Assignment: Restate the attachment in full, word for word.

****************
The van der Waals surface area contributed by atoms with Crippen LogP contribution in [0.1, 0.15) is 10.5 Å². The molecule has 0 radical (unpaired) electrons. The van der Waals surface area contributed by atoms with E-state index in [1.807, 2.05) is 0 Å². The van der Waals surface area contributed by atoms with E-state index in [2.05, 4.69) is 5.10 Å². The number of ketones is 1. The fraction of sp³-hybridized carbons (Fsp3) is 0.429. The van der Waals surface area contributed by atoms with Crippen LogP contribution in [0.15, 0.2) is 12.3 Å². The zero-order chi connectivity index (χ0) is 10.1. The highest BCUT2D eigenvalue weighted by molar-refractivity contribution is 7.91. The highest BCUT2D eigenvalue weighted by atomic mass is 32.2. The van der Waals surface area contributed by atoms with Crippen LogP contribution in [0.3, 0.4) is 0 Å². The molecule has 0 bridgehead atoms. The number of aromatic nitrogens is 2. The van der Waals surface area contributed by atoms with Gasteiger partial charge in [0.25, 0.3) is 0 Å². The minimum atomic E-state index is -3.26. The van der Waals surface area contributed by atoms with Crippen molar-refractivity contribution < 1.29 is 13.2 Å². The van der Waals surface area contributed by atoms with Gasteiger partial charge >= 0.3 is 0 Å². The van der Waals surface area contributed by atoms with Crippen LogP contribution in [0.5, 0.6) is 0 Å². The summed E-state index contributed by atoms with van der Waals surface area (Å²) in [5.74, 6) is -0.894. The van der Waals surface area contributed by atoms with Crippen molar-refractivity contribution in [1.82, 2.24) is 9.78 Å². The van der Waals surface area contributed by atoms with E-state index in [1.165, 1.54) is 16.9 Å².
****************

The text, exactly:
The van der Waals surface area contributed by atoms with Crippen LogP contribution in [0.1, 0.15) is 10.5 Å². The molecule has 0 radical (unpaired) electrons. The van der Waals surface area contributed by atoms with E-state index in [1.807, 2.05) is 0 Å². The van der Waals surface area contributed by atoms with E-state index in [2.05, 4.69) is 5.10 Å². The number of ketones is 1. The fraction of sp³-hybridized carbons (Fsp3) is 0.429. The van der Waals surface area contributed by atoms with Crippen LogP contribution in [0.15, 0.2) is 12.3 Å². The zero-order chi connectivity index (χ0) is 10.1. The highest BCUT2D eigenvalue weighted by molar-refractivity contribution is 7.91. The highest BCUT2D eigenvalue weighted by atomic mass is 32.2. The van der Waals surface area contributed by atoms with Crippen LogP contribution in [0.3, 0.4) is 0 Å². The molecule has 0 bridgehead atoms. The number of aromatic nitrogens is 2. The van der Waals surface area contributed by atoms with Gasteiger partial charge in [0.25, 0.3) is 0 Å². The minimum atomic E-state index is -3.26. The van der Waals surface area contributed by atoms with Crippen molar-refractivity contribution < 1.29 is 13.2 Å². The van der Waals surface area contributed by atoms with Gasteiger partial charge >= 0.3 is 0 Å². The van der Waals surface area contributed by atoms with Crippen LogP contribution in [0.5, 0.6) is 0 Å². The summed E-state index contributed by atoms with van der Waals surface area (Å²) in [5.74, 6) is -0.894. The van der Waals surface area contributed by atoms with Crippen molar-refractivity contribution in [1.82, 2.24) is 9.78 Å². The van der Waals surface area contributed by atoms with E-state index in [1.165, 1.54) is 16.9 Å².